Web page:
Heads of state and government from the European Union (EU) and Turkey are meeting for a two-day summit on Thursday to clarify the details of a deal aimed at stemming the flow of migrants into the 28-nation bloc but some countries are unhappy with draft proposals on the table.
The summit will include U.K. Prime Minister David Cameron, German Chancellor Angela Merkel, and French President Francois Hollande among other leaders from the region and will be chaired by the European Council President Donald Tusk.
The summit comes after a special European Council meeting on March 7 that involved representatives of Turkey in a bid to push forward with a deal aimed at stemming the flow of migrants into the 28-nation bloc. There, the EU agreed to give Ankara more money to cope with the influx of migrants (around three million migrants, most fleeing Syria's civil war, are in Turkey) as well as faster EU membership talks for Turkey and easier visa-free travel.
In return, Turkey agreed to halt the influx and said that it would take back Syrian migrants who arrived in Greece (the recession-hit country is struggling with the numbers of migrants arriving) and those intercepted in its waters, but demanded that for that every Syrian migrant they take back, the EU accept a Syrian refugee from Turkey.
More than a million migrants entered the EU in 2015, according to the United Nations, although this is likely to be a conservative estimate. Many have traveled from Turkey to Greece by sea, or over land, then travelling northwards through Europe to countries like Germany.
The preliminary deal was not met with universal agreement. Cyprus, a country divided into Greek and Turkish parts, is especially not happy with the prospect (albeit distant) of Turkish accession to the EU. Anti-immigration parties across Europe are also not happy with the deal, saying it doesn't do enough to discourage migrants. Allowing easier, visa-free travel for 77 million Turks too has not gone down well in other quarters either.
One analyst closely following the summits said a deal at the latest meeting was likely but that its implementation would prove difficult, particularly given resistance at a national level in many countries.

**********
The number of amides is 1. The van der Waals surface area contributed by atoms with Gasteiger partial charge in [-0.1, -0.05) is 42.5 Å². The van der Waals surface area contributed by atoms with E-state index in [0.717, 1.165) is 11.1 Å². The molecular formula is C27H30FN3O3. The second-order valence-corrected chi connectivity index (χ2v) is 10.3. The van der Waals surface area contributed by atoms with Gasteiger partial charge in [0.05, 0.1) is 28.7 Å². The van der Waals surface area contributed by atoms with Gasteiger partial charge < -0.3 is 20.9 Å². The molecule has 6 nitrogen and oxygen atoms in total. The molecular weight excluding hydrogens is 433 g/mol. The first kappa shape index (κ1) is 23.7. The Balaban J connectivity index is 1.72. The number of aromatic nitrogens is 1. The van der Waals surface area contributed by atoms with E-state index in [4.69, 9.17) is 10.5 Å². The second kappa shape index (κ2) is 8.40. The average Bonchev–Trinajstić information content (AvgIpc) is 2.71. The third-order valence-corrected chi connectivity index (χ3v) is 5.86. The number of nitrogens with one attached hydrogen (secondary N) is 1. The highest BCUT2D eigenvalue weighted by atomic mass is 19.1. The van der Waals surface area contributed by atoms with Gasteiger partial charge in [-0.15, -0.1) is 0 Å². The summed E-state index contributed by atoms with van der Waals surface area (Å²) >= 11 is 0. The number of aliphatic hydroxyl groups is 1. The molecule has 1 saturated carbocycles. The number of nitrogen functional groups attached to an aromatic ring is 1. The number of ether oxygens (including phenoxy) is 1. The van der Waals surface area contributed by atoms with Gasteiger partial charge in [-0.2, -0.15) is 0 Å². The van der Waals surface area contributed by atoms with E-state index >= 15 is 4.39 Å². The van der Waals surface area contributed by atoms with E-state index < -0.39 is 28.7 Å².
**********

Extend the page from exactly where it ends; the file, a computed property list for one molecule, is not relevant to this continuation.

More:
"Resistance from a number of member states to different parts of the deal will complicate the talks and could water down some elements. In any case, German Chancellor Angela Merkel's bet on the Turkey deal remains at risk from implementation problems," Carsten Nickel, senior vice president at risk consultancy Teneo Intelligence said in a note on Wednesday.
In addition to Cyprus' concerns, Nickel said, other countries were also cautious about the deal.
"The French government is under domestic pressure from the right-wing populist National Front over the prospect of visa-free travel to the EU for Turkish citizens, while Spain is questioning the viability of turning back refugees under international law. The Bulgarian government is concerned that the deal does too little to prevent migrants from travelling to its country, and east European nations as well as Paris remain unwilling to significantly increase the number of refugees they would accept under an EU-wide relocation scheme agreed – but never implemented – last year."
Ahead of the two- summit on Thursday, Tusk said in a statement that the objective of the summit was clear: "To conclude an agreement to further strengthen our cooperation with Turkey in order to stem the flow of migrants from Turkey to Europe."
"But as my talks in the last ten days have proven as well as my trip to Nicosia and Ankara yesterday, there is still a lot to be done before we can reach an agreement acceptable to each and every one of our 28 Member States and Turkey."
Tusk said there was "still a number of issues to be resolved and on which we are working." The most important one, he said, and one "where we cannot and will not compromise, is the absolute need to respect both our EU law and international law. This is indispensable. Without that Europe will no longer be Europe," he said.
Lastly, Tusk added, "while we all focus on how we can further strengthen our cooperation with Turkey on migration and beyond, we should not forget the larger picture. No matter how good and game-changing such an agreement is, it will not in itself end the migration crisis. But it can and should help," he said.
"That is why we cannot afford to rely on this agreement alone. And that is why we have to remain serious on our common European comprehensive strategy that goes beyond Turkey."